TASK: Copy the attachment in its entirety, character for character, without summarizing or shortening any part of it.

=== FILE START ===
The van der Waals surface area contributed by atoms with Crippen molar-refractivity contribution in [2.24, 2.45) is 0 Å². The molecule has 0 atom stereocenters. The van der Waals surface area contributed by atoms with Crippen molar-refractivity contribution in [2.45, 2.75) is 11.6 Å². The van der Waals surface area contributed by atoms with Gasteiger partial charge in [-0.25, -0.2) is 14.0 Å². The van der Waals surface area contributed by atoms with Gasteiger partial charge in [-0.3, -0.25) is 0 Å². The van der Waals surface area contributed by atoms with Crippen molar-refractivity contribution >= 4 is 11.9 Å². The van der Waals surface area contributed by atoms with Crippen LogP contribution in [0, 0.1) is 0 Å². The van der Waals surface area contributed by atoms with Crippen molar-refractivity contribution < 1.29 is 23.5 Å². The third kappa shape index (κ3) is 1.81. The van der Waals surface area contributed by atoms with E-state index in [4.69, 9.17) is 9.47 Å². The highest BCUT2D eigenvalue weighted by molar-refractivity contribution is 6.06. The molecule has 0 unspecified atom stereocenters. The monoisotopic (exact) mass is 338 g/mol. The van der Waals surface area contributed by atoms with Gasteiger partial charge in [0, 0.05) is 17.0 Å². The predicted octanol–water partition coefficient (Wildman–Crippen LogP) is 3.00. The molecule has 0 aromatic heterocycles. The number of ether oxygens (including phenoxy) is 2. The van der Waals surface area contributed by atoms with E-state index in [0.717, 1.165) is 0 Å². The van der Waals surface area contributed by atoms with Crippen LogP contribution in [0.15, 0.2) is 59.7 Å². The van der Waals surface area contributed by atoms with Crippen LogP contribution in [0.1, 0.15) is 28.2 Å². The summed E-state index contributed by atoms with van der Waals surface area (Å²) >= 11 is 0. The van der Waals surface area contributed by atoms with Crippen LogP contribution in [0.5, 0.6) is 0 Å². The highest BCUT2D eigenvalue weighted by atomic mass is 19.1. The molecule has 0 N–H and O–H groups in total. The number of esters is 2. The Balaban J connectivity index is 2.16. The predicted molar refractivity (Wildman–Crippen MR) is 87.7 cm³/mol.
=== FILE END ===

The van der Waals surface area contributed by atoms with Crippen molar-refractivity contribution in [2.24, 2.45) is 0 Å². The molecule has 0 atom stereocenters. The van der Waals surface area contributed by atoms with Crippen molar-refractivity contribution in [2.45, 2.75) is 11.6 Å². The van der Waals surface area contributed by atoms with Gasteiger partial charge in [-0.25, -0.2) is 14.0 Å². The van der Waals surface area contributed by atoms with Gasteiger partial charge in [-0.3, -0.25) is 0 Å². The van der Waals surface area contributed by atoms with Crippen molar-refractivity contribution >= 4 is 11.9 Å². The van der Waals surface area contributed by atoms with Crippen LogP contribution in [0, 0.1) is 0 Å². The van der Waals surface area contributed by atoms with Crippen molar-refractivity contribution < 1.29 is 23.5 Å². The third kappa shape index (κ3) is 1.81. The van der Waals surface area contributed by atoms with E-state index in [4.69, 9.17) is 9.47 Å². The highest BCUT2D eigenvalue weighted by molar-refractivity contribution is 6.06. The molecule has 0 unspecified atom stereocenters. The monoisotopic (exact) mass is 338 g/mol. The van der Waals surface area contributed by atoms with Gasteiger partial charge in [0, 0.05) is 17.0 Å². The predicted octanol–water partition coefficient (Wildman–Crippen LogP) is 3.00. The molecule has 0 aromatic heterocycles. The number of ether oxygens (including phenoxy) is 2. The van der Waals surface area contributed by atoms with E-state index in [0.717, 1.165) is 0 Å². The van der Waals surface area contributed by atoms with Crippen LogP contribution in [0.15, 0.2) is 59.7 Å². The van der Waals surface area contributed by atoms with Crippen LogP contribution in [0.1, 0.15) is 28.2 Å². The summed E-state index contributed by atoms with van der Waals surface area (Å²) >= 11 is 0. The van der Waals surface area contributed by atoms with Crippen LogP contribution in [0.5, 0.6) is 0 Å². The highest BCUT2D eigenvalue weighted by atomic mass is 19.1. The molecule has 0 N–H and O–H groups in total. The number of esters is 2. The Balaban J connectivity index is 2.16. The predicted molar refractivity (Wildman–Crippen MR) is 87.7 cm³/mol.